I never endorsed paedophilia, says Irish presidency candidate Norris
A senator in the Republic of Ireland is desperately trying to salvage his presidential election campaign in the fallout from his comments on paedophilia and sexuality.
But several TDs and senators believed David Norris would now have a difficulty receiving backing for his nomination from Oireachtas members, and councillors in particular.
Support for the senator's nomination in the election race was placed in doubt as he claimed there was an attempt to "sabotage" his bid. But Mr Norris admitted the negative publicity had damaged his prospects. The senator passionately refuted claims he had said he was in favour of incest and paedophilia in a magazine interview a decade ago.
He said these were the "greatest insults" that could be made against any man. "I never endorsed paedophilia, I never endorsed incest," he said.
As an Independent, Mr Norris is reliant on the one-off support of politicians who believe he should be a candidate.
The senator needs a nomination from 20 TDs and senators or the backing of four city and county councils to get on the election ticket. He has the support of a number of Independent TDs and a commitment from one local authority.
After going to ground for almost 24 hours when the controversy over the 'Magill' magazine article from January 2002 re-emerged, Mr Norris broke his silence to defend himself on RTE's 'Today with Pat Kenny' radio show yesterday.
But a fellow senator said there would now be reluctance to endorse Mr Norris's candidacy. And a TD said politicians would now be looking to see how the controversy played with the public.
"He did reasonably okay this morning but he's still damaged. He's definitely taken a hit but I don't know yet how it's going to play out," the deputy said.
Mr Norris said the resurrection of the interview was "an attempt to sabotage my campaign".
"I am devastated for my supporters and I want them to know what kind of person I am," he said.
The senator said he abhorred and condemned the abuse of children. And he said he was going on with his campaign in the wake of the controversy arising from the 'Magill' interview with restaurant critic Helen Lucy Burke.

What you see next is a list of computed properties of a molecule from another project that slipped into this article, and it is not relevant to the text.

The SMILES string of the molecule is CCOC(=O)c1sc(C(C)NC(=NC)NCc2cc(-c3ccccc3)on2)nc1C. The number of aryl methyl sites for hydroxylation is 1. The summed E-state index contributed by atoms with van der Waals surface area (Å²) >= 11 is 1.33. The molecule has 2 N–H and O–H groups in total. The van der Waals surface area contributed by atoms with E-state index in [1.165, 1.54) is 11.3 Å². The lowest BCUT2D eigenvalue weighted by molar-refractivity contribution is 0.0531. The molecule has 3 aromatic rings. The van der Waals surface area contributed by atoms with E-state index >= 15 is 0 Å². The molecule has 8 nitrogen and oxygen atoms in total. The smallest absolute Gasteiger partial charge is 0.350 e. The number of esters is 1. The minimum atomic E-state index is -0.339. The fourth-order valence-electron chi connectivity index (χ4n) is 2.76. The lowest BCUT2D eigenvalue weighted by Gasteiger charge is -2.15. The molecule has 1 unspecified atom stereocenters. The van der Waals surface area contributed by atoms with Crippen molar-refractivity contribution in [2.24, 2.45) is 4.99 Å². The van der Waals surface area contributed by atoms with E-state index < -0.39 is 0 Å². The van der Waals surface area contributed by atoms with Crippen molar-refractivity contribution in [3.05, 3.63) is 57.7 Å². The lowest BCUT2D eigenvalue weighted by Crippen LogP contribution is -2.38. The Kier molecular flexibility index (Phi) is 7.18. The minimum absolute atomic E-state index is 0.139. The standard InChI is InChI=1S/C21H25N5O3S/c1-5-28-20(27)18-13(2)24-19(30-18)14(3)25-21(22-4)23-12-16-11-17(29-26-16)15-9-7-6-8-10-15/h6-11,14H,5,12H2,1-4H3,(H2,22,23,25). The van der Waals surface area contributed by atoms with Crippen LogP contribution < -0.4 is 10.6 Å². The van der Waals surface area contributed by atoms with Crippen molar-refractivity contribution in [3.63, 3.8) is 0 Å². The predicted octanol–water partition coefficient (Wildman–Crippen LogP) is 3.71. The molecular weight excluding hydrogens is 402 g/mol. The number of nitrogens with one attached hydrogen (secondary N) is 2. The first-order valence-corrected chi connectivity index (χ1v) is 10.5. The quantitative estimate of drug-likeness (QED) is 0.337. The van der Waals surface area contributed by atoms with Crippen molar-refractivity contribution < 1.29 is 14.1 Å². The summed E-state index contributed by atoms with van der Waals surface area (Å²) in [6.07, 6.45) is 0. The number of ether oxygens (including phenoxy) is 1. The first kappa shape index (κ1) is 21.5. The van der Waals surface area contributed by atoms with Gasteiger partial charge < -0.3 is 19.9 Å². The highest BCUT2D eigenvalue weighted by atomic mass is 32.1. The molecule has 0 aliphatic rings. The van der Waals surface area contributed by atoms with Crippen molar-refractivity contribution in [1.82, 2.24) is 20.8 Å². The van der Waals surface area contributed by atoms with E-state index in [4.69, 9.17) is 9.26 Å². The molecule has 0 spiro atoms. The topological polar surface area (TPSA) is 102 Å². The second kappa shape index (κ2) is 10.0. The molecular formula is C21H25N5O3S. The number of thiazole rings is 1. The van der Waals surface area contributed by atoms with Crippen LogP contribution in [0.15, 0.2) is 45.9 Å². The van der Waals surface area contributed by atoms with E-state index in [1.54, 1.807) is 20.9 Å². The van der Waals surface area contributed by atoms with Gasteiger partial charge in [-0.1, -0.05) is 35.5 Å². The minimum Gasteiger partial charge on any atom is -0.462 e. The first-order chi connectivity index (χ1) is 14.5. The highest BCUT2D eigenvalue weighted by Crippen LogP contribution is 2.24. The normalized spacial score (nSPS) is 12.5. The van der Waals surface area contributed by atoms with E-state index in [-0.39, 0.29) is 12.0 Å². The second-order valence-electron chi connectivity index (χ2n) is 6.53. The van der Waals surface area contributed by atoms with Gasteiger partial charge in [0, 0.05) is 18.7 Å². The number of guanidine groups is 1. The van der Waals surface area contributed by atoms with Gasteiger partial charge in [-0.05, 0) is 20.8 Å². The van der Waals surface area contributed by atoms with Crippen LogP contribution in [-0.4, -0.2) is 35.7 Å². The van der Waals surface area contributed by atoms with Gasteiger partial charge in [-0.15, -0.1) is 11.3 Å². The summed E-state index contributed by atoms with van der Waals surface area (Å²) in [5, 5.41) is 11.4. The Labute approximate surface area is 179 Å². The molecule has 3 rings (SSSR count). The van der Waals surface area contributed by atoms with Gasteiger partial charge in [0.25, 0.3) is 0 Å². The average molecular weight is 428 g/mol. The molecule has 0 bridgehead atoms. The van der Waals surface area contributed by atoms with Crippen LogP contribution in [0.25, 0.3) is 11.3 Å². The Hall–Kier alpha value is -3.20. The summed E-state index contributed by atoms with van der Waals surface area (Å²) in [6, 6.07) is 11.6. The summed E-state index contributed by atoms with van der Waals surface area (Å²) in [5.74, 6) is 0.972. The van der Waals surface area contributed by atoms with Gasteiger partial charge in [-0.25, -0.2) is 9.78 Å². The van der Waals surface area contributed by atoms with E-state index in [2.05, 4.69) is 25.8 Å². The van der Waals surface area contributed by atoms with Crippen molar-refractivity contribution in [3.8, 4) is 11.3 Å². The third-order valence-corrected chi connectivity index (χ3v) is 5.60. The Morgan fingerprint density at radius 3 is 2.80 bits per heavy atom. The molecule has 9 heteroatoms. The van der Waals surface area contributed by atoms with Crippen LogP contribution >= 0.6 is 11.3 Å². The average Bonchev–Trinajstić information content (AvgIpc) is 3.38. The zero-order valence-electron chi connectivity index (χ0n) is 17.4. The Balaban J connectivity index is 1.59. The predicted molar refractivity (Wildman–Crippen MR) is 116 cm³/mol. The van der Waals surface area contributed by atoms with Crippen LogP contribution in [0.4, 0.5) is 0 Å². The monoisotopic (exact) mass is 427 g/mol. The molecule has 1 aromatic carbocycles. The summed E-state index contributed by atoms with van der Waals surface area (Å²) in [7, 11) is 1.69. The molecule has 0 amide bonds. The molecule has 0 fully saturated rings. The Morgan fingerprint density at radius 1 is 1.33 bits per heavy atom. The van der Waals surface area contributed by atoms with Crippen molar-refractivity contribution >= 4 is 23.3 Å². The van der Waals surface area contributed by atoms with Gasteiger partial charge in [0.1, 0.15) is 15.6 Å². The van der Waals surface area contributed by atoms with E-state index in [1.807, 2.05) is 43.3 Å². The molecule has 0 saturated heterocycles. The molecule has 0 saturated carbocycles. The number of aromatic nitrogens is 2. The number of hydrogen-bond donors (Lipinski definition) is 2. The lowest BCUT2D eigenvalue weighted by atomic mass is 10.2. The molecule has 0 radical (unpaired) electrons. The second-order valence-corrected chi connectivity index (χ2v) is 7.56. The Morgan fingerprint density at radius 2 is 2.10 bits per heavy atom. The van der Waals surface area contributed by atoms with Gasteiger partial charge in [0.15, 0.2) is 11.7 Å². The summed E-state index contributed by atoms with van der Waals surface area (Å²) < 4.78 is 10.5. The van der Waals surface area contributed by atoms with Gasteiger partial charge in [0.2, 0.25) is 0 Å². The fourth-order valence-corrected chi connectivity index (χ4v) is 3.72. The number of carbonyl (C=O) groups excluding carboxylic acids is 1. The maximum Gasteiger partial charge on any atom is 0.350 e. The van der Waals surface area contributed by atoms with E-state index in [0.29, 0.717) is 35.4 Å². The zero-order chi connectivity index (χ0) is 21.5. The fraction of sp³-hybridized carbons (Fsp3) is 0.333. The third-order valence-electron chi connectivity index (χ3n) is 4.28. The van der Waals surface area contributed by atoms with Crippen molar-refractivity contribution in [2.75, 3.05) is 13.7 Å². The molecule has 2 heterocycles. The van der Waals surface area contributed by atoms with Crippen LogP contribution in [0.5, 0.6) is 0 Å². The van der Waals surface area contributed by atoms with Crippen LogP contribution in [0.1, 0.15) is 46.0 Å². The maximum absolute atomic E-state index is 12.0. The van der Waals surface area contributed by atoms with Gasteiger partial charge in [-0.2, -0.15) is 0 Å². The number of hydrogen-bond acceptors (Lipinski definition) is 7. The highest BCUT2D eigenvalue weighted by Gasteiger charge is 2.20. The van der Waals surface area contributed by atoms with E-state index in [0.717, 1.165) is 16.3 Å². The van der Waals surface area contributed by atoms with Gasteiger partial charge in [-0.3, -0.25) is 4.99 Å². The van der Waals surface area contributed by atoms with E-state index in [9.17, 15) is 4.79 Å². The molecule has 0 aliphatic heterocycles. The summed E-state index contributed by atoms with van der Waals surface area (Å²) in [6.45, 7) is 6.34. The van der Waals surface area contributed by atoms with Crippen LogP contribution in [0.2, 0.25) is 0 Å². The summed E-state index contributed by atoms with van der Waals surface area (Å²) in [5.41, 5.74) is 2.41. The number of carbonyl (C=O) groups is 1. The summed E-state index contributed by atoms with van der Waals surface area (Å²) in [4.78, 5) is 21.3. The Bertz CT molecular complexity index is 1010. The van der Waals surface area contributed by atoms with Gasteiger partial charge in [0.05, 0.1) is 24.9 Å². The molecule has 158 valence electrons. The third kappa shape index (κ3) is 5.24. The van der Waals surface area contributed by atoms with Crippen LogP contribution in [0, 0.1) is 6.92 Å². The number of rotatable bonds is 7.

"I was foolish to engage in an academic discussion about ancient Greece with a restaurant critic," he said.
Mr Norris's original comments in 2002 were: "I haven't the slightest interest in children, or in people who are considerably younger than me.
"I cannot understand how anybody could find children of either sex in the slightest bit attractive sexually. . . but in terms of classic paedophilia, as practised by the Greeks, for example, where it is an older man introducing a younger man to adult life, there can be something said for it. Now, again, this is not something that appeals to me.
"Although when I was younger I would have greatly relished the prospect of an older, attractive, mature man taking me under his wing, lovingly introducing me to sexual realities, treating me with affection, teaching me about life."
Meanwhile, the journalist at the centre of the debacle last night said she spoke out to prevent Ireland from becoming the "disgust of Europe".
Ms Burke said she did not feel Mr Norris was a suitable candidate. "Anyone who endorses sex between parents and children is not a suitable person for the presidency. We would be the laughing stock and the disgust of Europe," she said.
Ms Burke, who said she had supported Mr Norris during his gay rights campaign and had even made a financial contribution to it, said there was no "malice behind her intentions" which she knew would be greeted with "uproar".